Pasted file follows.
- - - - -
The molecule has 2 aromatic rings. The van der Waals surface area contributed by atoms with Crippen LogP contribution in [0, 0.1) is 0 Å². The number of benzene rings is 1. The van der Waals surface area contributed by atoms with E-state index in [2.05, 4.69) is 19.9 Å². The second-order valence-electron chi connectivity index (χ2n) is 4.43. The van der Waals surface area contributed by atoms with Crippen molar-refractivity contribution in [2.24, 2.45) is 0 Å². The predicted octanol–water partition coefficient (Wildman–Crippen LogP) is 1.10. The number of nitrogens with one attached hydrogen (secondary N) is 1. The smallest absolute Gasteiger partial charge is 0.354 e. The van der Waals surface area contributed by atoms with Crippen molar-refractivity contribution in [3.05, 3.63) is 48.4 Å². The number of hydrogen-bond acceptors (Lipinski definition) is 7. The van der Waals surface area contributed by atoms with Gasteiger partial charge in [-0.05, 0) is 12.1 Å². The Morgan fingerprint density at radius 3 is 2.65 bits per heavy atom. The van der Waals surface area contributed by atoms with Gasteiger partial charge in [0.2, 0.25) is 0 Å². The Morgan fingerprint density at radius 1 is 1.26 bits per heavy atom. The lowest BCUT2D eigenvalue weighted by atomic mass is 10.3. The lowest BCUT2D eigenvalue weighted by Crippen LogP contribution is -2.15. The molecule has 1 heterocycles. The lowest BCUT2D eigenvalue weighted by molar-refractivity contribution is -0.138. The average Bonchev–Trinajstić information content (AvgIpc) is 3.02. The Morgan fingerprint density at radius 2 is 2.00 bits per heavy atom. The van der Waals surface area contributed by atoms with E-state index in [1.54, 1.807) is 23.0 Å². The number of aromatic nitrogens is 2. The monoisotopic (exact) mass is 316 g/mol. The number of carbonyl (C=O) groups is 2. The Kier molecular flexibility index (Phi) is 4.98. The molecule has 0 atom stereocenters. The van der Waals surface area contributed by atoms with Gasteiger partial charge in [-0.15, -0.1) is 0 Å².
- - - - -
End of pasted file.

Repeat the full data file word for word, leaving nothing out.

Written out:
The molecule has 2 aromatic rings. The van der Waals surface area contributed by atoms with Crippen LogP contribution in [0, 0.1) is 0 Å². The number of benzene rings is 1. The van der Waals surface area contributed by atoms with E-state index in [2.05, 4.69) is 19.9 Å². The second-order valence-electron chi connectivity index (χ2n) is 4.43. The van der Waals surface area contributed by atoms with Crippen molar-refractivity contribution in [2.24, 2.45) is 0 Å². The predicted octanol–water partition coefficient (Wildman–Crippen LogP) is 1.10. The number of nitrogens with one attached hydrogen (secondary N) is 1. The smallest absolute Gasteiger partial charge is 0.354 e. The van der Waals surface area contributed by atoms with Crippen molar-refractivity contribution in [3.05, 3.63) is 48.4 Å². The number of hydrogen-bond acceptors (Lipinski definition) is 7. The van der Waals surface area contributed by atoms with Gasteiger partial charge in [-0.05, 0) is 12.1 Å². The Morgan fingerprint density at radius 3 is 2.65 bits per heavy atom. The van der Waals surface area contributed by atoms with Gasteiger partial charge in [0.2, 0.25) is 0 Å². The Morgan fingerprint density at radius 1 is 1.26 bits per heavy atom. The lowest BCUT2D eigenvalue weighted by atomic mass is 10.3. The lowest BCUT2D eigenvalue weighted by Crippen LogP contribution is -2.15. The molecule has 1 heterocycles. The lowest BCUT2D eigenvalue weighted by molar-refractivity contribution is -0.138. The average Bonchev–Trinajstić information content (AvgIpc) is 3.02. The Morgan fingerprint density at radius 2 is 2.00 bits per heavy atom. The van der Waals surface area contributed by atoms with E-state index in [1.54, 1.807) is 23.0 Å². The number of aromatic nitrogens is 2. The monoisotopic (exact) mass is 316 g/mol. The number of carbonyl (C=O) groups is 2. The Kier molecular flexibility index (Phi) is 4.98. The molecule has 0 atom stereocenters. The van der Waals surface area contributed by atoms with Gasteiger partial charge in [-0.15, -0.1) is 0 Å².